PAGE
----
Japan considers spending over RM2.2 trillion on stimulus package

Prime Minister Shinzo Abe is set on delivering the stimulus package, which includes cash payouts to households and non-direct spending measures such as credit lines and guarantees, in April. Source (pic): Nikkei Asian Review

جيڤون ڤرتيمبڠ بلنجا لبيه رم2.2 تريليون باڬي ڤاكيج راڠسڠن

#TTFCovid19: The Japanese government is considering spending over RM2.2 trillion on a stimulus package worth 10 per cent of the country’s economic output.

On Friday, Japanese lawmakers passed the much debated JPY102.7 trillion (RM4.096 trillion) fiscal budged for 2020 in an effort to mitigate the impact of the Coronavirus pandemic on its economy.

Meanwhile, in Malaysia, Prime Minister Tan Sri Muhyiddin Yassin announced a quarter trillion ringgit stimulus package, broken into two distinct categoris, one to protect the welfare of the people, and the other, to support small and medium enterprises.

Yesterday, the Malaysian Ringgit extended its gains against the US dollar opening amid government efforts to cushion the economic impact of Covid-19.


PETALING JAYA: The Japanese government is considering spending over RM2.2 trillion on a stimulus package worth 10 per cent of the country’s economic output.

On Friday, Japanese lawmakers passed the much debated JPY102.7 trillion (RM4.096 trillion) fiscal budged for 2020 in an effort to mitigate the impact of the Coronavirus pandemic on its economy.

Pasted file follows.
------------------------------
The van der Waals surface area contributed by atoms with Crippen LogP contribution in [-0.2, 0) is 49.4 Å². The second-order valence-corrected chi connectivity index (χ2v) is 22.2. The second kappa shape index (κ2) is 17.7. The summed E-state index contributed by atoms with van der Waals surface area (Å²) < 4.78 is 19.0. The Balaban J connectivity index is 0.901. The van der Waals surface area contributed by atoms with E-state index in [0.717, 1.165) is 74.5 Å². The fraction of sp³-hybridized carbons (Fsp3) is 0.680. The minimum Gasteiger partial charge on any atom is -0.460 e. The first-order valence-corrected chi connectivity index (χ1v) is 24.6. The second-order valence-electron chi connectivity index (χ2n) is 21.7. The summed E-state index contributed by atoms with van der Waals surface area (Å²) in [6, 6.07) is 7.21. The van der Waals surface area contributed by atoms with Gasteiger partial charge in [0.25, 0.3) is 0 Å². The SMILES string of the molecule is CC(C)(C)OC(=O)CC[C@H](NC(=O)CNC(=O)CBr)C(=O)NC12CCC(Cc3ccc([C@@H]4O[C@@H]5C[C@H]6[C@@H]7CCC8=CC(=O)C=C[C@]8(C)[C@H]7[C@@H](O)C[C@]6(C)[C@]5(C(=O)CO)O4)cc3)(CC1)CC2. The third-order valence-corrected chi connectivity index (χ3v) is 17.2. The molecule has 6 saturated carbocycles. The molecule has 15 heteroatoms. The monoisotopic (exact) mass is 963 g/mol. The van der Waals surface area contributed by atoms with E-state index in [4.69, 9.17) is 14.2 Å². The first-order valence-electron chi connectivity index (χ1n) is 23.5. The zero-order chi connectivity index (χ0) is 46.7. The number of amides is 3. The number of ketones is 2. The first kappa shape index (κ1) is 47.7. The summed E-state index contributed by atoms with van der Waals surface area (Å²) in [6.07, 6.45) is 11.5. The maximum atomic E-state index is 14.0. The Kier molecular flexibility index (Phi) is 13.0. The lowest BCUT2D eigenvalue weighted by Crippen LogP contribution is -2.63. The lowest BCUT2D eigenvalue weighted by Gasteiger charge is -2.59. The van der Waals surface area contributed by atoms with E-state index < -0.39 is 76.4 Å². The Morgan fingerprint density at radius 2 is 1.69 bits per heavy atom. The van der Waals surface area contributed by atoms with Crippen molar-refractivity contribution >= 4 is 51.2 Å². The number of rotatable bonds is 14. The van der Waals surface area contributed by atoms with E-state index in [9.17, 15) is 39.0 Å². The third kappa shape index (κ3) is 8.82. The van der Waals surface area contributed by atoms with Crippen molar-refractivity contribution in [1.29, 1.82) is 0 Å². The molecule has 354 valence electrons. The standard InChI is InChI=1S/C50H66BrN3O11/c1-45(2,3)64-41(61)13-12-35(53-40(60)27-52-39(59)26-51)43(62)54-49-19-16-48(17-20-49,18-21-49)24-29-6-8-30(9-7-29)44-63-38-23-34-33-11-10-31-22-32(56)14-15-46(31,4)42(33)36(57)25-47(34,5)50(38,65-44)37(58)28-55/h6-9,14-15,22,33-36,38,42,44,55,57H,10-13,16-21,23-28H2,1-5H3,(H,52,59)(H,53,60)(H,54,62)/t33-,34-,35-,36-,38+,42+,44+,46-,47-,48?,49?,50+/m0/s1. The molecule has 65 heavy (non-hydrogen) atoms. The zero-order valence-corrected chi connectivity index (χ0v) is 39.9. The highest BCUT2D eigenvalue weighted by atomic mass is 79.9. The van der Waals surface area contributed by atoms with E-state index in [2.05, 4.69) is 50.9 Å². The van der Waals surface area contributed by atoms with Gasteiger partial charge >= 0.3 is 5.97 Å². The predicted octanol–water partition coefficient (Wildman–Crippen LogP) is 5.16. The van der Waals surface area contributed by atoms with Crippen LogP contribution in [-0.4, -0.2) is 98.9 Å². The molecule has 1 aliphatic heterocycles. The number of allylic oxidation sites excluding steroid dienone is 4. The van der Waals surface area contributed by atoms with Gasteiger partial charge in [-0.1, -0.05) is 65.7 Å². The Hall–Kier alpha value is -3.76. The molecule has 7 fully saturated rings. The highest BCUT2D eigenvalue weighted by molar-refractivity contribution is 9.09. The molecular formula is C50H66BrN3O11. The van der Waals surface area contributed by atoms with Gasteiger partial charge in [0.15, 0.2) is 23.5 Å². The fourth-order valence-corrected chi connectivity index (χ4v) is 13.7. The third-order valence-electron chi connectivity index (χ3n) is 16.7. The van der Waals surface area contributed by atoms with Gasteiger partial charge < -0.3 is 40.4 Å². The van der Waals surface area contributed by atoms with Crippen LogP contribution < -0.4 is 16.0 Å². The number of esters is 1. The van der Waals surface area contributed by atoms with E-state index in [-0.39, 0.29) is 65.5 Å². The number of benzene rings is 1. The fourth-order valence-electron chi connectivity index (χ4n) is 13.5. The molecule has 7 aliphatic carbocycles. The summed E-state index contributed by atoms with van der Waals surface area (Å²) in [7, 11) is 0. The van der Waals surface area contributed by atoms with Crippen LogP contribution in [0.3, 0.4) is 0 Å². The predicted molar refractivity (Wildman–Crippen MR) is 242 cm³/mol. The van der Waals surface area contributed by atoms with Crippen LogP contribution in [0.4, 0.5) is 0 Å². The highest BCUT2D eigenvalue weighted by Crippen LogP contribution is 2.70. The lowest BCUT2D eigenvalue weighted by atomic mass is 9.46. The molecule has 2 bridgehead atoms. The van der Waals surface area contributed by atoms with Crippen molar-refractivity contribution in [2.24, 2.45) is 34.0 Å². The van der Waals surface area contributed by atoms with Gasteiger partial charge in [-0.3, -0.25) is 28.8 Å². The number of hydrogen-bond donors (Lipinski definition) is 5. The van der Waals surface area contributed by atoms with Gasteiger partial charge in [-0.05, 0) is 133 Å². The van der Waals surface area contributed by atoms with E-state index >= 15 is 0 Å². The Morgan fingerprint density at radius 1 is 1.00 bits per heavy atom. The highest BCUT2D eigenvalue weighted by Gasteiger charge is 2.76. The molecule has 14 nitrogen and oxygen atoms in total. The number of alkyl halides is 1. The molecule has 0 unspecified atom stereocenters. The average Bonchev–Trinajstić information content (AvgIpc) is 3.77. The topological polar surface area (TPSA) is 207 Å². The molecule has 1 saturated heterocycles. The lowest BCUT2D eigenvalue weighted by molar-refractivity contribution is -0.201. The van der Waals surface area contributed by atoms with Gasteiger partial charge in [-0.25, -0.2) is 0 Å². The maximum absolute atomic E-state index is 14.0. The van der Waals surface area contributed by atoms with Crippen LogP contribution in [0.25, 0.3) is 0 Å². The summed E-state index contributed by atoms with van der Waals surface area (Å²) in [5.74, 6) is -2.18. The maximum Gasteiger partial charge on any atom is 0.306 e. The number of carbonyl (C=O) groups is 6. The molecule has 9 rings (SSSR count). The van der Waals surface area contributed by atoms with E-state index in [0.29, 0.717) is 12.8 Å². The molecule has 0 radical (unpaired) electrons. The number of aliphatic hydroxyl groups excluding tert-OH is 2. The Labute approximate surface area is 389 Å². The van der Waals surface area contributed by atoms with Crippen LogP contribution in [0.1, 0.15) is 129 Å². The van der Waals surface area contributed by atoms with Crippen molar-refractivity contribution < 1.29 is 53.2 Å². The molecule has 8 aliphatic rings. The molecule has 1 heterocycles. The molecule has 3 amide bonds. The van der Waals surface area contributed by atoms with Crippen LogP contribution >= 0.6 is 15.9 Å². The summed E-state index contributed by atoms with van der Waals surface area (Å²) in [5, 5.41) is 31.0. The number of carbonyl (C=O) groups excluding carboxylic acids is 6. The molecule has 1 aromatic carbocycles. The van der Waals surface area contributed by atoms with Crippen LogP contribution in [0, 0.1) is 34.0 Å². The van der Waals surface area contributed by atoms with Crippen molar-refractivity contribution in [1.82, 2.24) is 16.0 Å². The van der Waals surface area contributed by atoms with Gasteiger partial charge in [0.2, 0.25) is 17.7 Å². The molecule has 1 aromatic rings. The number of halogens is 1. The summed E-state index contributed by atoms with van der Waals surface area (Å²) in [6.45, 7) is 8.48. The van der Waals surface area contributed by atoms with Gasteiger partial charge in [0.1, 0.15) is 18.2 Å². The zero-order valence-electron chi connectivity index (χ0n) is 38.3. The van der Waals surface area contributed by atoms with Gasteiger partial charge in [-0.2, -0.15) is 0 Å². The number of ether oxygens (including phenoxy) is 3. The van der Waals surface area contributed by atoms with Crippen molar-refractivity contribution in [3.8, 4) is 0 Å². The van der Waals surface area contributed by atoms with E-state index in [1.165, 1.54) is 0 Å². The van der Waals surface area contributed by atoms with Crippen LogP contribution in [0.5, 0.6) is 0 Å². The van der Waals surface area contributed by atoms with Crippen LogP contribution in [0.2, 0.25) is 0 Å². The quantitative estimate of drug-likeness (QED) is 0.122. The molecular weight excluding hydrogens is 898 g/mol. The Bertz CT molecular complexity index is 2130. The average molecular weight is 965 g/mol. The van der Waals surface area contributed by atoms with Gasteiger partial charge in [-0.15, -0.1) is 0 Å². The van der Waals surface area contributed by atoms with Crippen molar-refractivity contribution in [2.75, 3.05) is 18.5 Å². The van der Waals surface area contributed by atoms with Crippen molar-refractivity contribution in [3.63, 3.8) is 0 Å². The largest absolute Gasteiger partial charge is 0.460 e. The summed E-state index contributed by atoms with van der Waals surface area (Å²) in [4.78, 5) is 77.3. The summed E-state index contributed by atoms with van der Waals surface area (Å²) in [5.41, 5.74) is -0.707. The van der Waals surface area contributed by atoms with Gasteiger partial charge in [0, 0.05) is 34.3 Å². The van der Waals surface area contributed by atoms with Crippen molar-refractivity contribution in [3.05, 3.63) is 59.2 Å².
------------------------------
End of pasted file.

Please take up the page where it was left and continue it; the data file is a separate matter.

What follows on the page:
The news injected confidence into the stock market which closed the day 4 per cent higher at 19,389.50.

With the budget passed, Prime Minister Shinzo Abe is set on delivering the stimulus package, which includes cash payouts to households and non-direct spending measures such as credit lines and guarantees, in April.

According to Reuters, the package worth exceeds the amount Japan spent to battle the 2009 financial crisis.

Meanwhile, in Malaysia, Prime Minister Tan Sri Muhyiddin Yassin announced a quarter trillion ringgit stimulus package, broken into two distinct categoris, one to protect the welfare of the people, and the other, to support small and medium enterprises.

The Malaysian government had on Monday announced a RM600mil allocation for the Health Ministry to purchase equipment and hire contract staff.

It also allowed Employees Provident Fund contributors aged below 55 to withdraw RM500 for up to 12 months.

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Yesterday, the Malaysian Ringgit extended its gains against the US dollar opening amid government efforts to cushion the economic impact of Covid-19.

AxiCorp global chief market strategist Stephen Innes said the improved sentiment was probably due to investors approving Malaysia’s movement control measures.

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